How JustAnswer Works:
  • Ask an Expert
    Experts are full of valuable knowledge and are ready to help with any question. Credentials confirmed by a Fortune 500 verification firm.
  • Get a Professional Answer
    Via email, text message, or notification as you wait on our site.
    Ask follow up questions if you need to.
  • 100% Satisfaction Guarantee
    Rate the answer you receive.
Ask Ben Jones Your Own Question
Ben Jones
Ben Jones, UK Lawyer
Category: Law
Satisfied Customers: 47631
Experience:  Qualified Solicitor - Please start your question with 'For Ben Jones'
29905560
Type Your Law Question Here...
Ben Jones is online now

I have employed a freelance book-keeper to do my companies

Resolved Question:

I have employed a freelance book-keeper to do my companies accounts for the past 25 years. At the moment her rate is £425 per month (inc of vat). For logistical reasons I wish to stop using her services and employ a more local company. What would be a fair amount to offer her as compensation. Your help would be appreciated, thank you
jacki
Submitted: 1 year ago.
Category: Law
Expert:  Ben Jones replied 1 year ago.

Hello, my name is***** am a qualified lawyer and it is my pleasure to assist you with your question today.

Expert:  Ben Jones replied 1 year ago.

Did you provide her with a contract?

Customer: replied 1 year ago.
no, jacki
Expert:  Ben Jones replied 1 year ago.

OK thank you, ***** ***** it with me. I will be finishing in court shortly and will then prepare my advice and get back to you at the earliest opportunity. There is no need to wait here as you will receive an email when I have responded. Thank you.

Customer: replied 1 year ago.
Ok j
Expert:  Ben Jones replied 1 year ago.

Many thanks for your patience. Under law, only employees are entitled to receive a minimum notice period in the event that their employment is terminated by their employer. The self-employed do not have the legal right to minimum notice periods on termination and neither do they get redundancy.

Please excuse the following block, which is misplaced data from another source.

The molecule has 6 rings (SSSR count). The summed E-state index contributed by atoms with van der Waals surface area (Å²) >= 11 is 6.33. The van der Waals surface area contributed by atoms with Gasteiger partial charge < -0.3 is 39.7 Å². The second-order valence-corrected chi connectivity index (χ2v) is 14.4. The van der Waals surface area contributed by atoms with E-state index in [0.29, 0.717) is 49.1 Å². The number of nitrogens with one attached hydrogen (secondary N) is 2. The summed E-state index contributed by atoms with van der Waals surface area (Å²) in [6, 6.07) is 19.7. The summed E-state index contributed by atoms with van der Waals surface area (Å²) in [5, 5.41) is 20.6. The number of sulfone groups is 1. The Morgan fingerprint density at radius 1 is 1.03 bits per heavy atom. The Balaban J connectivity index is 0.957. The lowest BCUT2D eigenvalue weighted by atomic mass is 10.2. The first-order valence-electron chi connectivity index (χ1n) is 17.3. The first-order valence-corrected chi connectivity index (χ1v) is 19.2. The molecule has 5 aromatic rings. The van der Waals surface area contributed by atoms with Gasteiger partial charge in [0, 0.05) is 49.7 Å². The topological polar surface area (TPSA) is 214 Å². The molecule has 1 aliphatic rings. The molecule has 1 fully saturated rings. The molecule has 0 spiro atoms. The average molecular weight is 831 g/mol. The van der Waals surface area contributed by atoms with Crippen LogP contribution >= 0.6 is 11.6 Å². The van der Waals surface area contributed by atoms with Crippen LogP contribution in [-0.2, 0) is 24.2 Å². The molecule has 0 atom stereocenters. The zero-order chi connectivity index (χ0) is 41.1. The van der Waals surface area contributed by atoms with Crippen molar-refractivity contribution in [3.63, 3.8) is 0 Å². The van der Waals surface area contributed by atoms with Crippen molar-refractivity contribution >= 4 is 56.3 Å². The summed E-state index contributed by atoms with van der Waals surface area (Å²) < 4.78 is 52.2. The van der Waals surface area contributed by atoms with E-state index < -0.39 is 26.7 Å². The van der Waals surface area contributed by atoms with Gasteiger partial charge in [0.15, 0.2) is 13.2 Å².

Whether a self employed worker is entitled to a notice period will depend on their contract. If there is a termination clause that specifies a notice period on termination, the employer would be expected to give that notice if they wish to end the employment relationship.

However, it is often the case that no written contract exists, or there is no notice clause in it. In such situations, the worker can still expect a 'reasonable' notice period to have their employment terminated. This is because even in the absence of a written contract they will be working under an implied common law contract and to terminate such a contract a reasonable notice period is required. The only exception is if the contract was terminated because of gross misconduct, that is any misconduct serious enough to justify the employment relationship terminating immediately.

What is a reasonable notice period will vary greatly and will depend on the individual circumstances, industry practices, length of employment, frequency of payment, etc. There are far too many variables to consider, which means it is usually impossible to give a precise indication as to what would be reasonable in each case. It is therefore down to the courts to make that decision. The worker can nevertheless raise this issue with the employer and attempt to negotiate a reasonable notice period with them, a period that they will both be happy to accept. In this case I would suggest perhaps 2-3 months notice just to reflect the long relationship you have had with this person.

I hope this has answered your query. I would be grateful if you could please take a second to leave a positive rating (3, 4 or 5 stars) as that is an important part of our process and recognises the time I have spent assisting you. If you need me to clarify anything before you go - please get back to me on here and I will assist further as best as I can. Thank you

Ben Jones and 4 other Law Specialists are ready to help you
Customer: replied 1 year ago.
Thank you for your time much appreciated jacki
Expert:  Ben Jones replied 1 year ago.

You are welcome, all the best